Sensitivity and Specificity of Quantitative Cerebral Blood Flow vs. Time from Symptom Onset as a Predictor of Cerebral Infarction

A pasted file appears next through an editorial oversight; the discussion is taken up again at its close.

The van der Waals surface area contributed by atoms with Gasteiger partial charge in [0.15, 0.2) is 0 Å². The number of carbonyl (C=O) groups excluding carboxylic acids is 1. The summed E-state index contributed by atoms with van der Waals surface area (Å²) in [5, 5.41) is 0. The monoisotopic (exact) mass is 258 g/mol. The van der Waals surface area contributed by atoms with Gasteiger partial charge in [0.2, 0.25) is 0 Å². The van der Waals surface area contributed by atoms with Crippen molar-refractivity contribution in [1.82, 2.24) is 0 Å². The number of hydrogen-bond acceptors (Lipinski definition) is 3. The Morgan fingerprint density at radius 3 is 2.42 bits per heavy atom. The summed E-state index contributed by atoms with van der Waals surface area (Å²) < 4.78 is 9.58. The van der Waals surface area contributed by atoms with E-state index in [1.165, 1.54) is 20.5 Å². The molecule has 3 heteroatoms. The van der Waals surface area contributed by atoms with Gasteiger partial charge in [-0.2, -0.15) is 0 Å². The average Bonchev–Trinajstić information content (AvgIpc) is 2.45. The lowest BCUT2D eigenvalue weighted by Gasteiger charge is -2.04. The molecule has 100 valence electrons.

Background and Purpose: To compare the sensitivity and specificity of quantitative cerebral blood flow (qCBF) vs. time from symptom onset to the measurement of qCBF (Time) as a predictor of cerebral infarction in patients (pts.) with acute ischemic stroke. Methods: 51 pts. with acute ischemic stroke who were assessed with XeCT, CTA and CT within 24 hours of symptom onset were studied. The MCA territory was divided into anterior and posterior divisions (two divisions/pt. for a total of 102 divisions). The average qCBF for each of these divisions was calculated and initial and follow-up CT scans were read for new infarction in both divisions. 24 divisions with evidence of prior infarction on the initial CT were excluded from the analysis. This left a total of 78 divisions available for analysis. Logistic regression was used to generate receiver operating curves (ROC) for both qCBF and Time. The area under each ROC curve is reported. Results: Twenty-one of the 78 (26.9%) divisions without initial infarction on CT had evidence of new infarction on the follow-up CT. The area under the qCBF curve was 0.81 compared with an area of 0.49 under the Time curve (p=0.00025). Excluding patients receiving thrombolytic therapy, (n=11), the area under the qCBF curve was 0.799 and the area under the Time curve was 0.590 (p=0.00004). The area under the ROC curve for qCBF was significantly greater than Time in those patients studied < 180 minutes (qCBF=0.92, Time=0.51; p=0.02) and > 180 min. (qCBF=0.76, Time=0.50; p=0.01) Conclusion: Quantitative cerebral blood flow measured by XeCT is a better predictor of new infarction on follow-up CT than Time in pts. with acute ischemic stroke. This holds true for time < 180 minutes and > 180 minutes.